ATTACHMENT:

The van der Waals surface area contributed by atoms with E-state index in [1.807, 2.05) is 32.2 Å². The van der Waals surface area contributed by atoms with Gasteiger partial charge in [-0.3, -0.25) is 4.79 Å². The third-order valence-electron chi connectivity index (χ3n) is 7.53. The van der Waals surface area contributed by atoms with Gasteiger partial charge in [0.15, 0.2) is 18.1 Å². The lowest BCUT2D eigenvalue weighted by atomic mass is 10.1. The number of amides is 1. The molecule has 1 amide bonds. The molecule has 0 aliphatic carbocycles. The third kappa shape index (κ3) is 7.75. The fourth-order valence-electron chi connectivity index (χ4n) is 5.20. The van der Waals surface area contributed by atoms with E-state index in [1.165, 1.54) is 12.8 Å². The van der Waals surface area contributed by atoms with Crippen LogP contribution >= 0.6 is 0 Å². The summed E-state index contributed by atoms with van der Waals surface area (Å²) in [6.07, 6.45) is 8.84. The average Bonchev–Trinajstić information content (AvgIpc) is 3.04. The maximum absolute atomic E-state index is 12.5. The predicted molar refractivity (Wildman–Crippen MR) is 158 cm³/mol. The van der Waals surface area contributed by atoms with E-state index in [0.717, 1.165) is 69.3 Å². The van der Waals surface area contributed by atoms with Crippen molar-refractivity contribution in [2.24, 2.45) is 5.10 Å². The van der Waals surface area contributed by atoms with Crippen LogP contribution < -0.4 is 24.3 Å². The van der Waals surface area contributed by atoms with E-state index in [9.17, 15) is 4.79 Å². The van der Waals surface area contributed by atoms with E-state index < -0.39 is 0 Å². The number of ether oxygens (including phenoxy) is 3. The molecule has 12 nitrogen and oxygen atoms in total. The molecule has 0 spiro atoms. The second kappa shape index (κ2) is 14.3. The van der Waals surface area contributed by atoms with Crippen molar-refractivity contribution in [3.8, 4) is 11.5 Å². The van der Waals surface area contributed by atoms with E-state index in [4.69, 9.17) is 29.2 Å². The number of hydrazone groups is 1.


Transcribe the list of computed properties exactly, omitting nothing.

The van der Waals surface area contributed by atoms with E-state index in [1.807, 2.05) is 32.2 Å². The van der Waals surface area contributed by atoms with Gasteiger partial charge in [-0.3, -0.25) is 4.79 Å². The third-order valence-electron chi connectivity index (χ3n) is 7.53. The van der Waals surface area contributed by atoms with Gasteiger partial charge in [0.15, 0.2) is 18.1 Å². The lowest BCUT2D eigenvalue weighted by atomic mass is 10.1. The number of amides is 1. The molecule has 1 amide bonds. The molecule has 0 aliphatic carbocycles. The third kappa shape index (κ3) is 7.75. The fourth-order valence-electron chi connectivity index (χ4n) is 5.20. The van der Waals surface area contributed by atoms with E-state index in [1.165, 1.54) is 12.8 Å². The van der Waals surface area contributed by atoms with Crippen LogP contribution >= 0.6 is 0 Å². The summed E-state index contributed by atoms with van der Waals surface area (Å²) in [6.07, 6.45) is 8.84. The average Bonchev–Trinajstić information content (AvgIpc) is 3.04. The maximum absolute atomic E-state index is 12.5. The predicted molar refractivity (Wildman–Crippen MR) is 158 cm³/mol. The van der Waals surface area contributed by atoms with E-state index in [0.717, 1.165) is 69.3 Å². The van der Waals surface area contributed by atoms with Crippen molar-refractivity contribution in [2.24, 2.45) is 5.10 Å². The van der Waals surface area contributed by atoms with Crippen LogP contribution < -0.4 is 24.3 Å². The van der Waals surface area contributed by atoms with E-state index in [9.17, 15) is 4.79 Å². The van der Waals surface area contributed by atoms with E-state index < -0.39 is 0 Å². The number of ether oxygens (including phenoxy) is 3. The molecule has 12 nitrogen and oxygen atoms in total. The molecule has 0 spiro atoms. The second kappa shape index (κ2) is 14.3. The van der Waals surface area contributed by atoms with Crippen molar-refractivity contribution in [3.8, 4) is 11.5 Å². The van der Waals surface area contributed by atoms with E-state index in [4.69, 9.17) is 29.2 Å². The number of hydrazone groups is 1.